11 answers

My 4 Year Old Son Often Tells Me He Doesn't Love or Want Me but Wants His Dad.

I adore my 4 year old son and am a single mom. His father and I have a bad relationship. His dad and I split up 15 months ago and share 50/50 custody but during awake hours his dad sees him more than I do since I work days and he works nights. I take our son to school on my custodial days because I have to go to work and I don't get to pick him up after work from his dad's until 8pm after he has been given dinner and a bath by his dad (who gets him from preschool everyday, even on my custodial days due to my long weekday work hours).

I wish I did not have to work until 6:30pm every night and drive so far from work to home to pick up my son at night because it really feels like my only time with my son is on the 3 weekends per month I have him. His dad works nights, never days, so our son never has an awake moment when he is with his dad of ever being taken to preschool--his dad just keeps him home and takes him to Disneyland seemingly every week or to all sorts of play places during the day on his, or even my, days because I am at work.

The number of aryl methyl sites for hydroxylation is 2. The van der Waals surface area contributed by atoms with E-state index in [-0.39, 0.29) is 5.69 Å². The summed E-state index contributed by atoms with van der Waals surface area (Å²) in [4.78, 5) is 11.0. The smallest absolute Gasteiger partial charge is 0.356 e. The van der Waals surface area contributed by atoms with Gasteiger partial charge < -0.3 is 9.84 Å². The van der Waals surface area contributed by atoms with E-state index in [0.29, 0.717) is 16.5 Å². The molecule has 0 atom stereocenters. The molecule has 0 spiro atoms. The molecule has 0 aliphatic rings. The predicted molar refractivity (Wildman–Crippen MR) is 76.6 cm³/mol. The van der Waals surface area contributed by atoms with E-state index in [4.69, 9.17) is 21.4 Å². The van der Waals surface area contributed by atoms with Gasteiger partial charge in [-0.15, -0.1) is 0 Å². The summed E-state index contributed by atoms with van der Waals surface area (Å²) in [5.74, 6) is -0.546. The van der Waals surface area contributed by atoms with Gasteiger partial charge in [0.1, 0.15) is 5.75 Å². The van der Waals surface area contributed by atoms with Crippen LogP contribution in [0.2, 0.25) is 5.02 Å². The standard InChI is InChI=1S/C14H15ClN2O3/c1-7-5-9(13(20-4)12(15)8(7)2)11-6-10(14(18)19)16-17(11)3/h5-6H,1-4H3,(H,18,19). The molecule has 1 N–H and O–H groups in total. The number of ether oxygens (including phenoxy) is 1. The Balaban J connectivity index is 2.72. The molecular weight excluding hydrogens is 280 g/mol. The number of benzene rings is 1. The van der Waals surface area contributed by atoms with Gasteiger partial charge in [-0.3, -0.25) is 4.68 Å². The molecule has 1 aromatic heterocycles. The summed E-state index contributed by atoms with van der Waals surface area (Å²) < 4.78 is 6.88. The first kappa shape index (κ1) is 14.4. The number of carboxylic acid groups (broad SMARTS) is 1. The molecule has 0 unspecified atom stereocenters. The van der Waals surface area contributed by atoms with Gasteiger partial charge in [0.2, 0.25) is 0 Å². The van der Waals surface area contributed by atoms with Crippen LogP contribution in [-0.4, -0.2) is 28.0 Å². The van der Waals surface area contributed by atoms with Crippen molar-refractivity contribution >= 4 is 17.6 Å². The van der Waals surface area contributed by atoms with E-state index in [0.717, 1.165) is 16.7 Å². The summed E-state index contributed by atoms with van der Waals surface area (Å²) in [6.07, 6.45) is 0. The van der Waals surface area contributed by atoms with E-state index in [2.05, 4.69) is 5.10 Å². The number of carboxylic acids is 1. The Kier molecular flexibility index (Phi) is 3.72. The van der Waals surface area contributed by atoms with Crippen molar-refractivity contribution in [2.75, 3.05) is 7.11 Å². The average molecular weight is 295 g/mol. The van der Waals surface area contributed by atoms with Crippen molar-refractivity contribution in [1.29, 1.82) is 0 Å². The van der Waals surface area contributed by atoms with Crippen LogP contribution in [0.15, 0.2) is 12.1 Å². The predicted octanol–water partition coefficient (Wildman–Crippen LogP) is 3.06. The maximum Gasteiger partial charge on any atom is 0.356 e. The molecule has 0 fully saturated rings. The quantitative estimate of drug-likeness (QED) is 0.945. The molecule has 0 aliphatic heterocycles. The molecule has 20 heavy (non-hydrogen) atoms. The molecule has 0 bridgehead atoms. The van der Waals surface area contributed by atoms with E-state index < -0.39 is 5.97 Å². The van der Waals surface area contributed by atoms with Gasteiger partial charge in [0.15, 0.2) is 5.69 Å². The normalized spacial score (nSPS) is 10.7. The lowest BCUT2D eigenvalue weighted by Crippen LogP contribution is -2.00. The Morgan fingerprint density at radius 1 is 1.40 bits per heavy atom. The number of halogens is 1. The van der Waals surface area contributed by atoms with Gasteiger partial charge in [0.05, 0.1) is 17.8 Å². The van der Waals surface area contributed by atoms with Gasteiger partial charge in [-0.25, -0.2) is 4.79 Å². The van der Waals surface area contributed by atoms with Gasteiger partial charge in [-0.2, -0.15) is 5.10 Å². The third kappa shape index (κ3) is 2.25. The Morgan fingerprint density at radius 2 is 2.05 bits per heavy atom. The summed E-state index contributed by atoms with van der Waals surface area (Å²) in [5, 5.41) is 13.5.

As a result our son has been telling me he doesn't love me, thinks I am bad, and doesn't want me anymore. He wipes off my kisses and says he thinks his dad is great and that he only loves his dad.
What can I do about this? I love my son but cannot take a different job as I have a mortgage to pay and get no child support since both parents make a similar income. I also was out of a job for 2 years and it could happen again so I need this job. I try to make it up to my son on the 3 weekends I do have him but it is not enough.

I am worried about long term relationship damage I may be causing my son who I love so much, but I do have to work too.

What can I do next?

More Answers

Think about it from the opposite perspective for dads who only get to see their kids like you see yours. Their relationships aren't damaged because of it. As kids grow up, they realize that their parents work and that this is how the bills get paid.

When he says "I don't like you", just say back "Well, I like YOU, but you still have to get ready for bed. Which of these two pairs of PJ's do you like?" In other words, deflect it and don't act like it bothers you.

How is your relationship with your ex? If it's a good one, ask him to talk to your son about how important mommy is. If it's not, don't bother.

If you two stay living nearby each other, your husband will eventually stop playing the "fun" card with him and real school and homework, etc will kick in.

Good luck,D.

5 moms found this helpful

you have communicated your anxiety to your little boy and now he's figuring out what to do with it.
be the calm adult.
tell him 'i understand you don't want me right now. but i'm your mom and i always love you.'
don't get involved in back-and-forth.
don't allow yourself to be guilt-tripped.
don't angst and flail about trying to make him like you better.
he's only four.
khairete
S.

3 moms found this helpful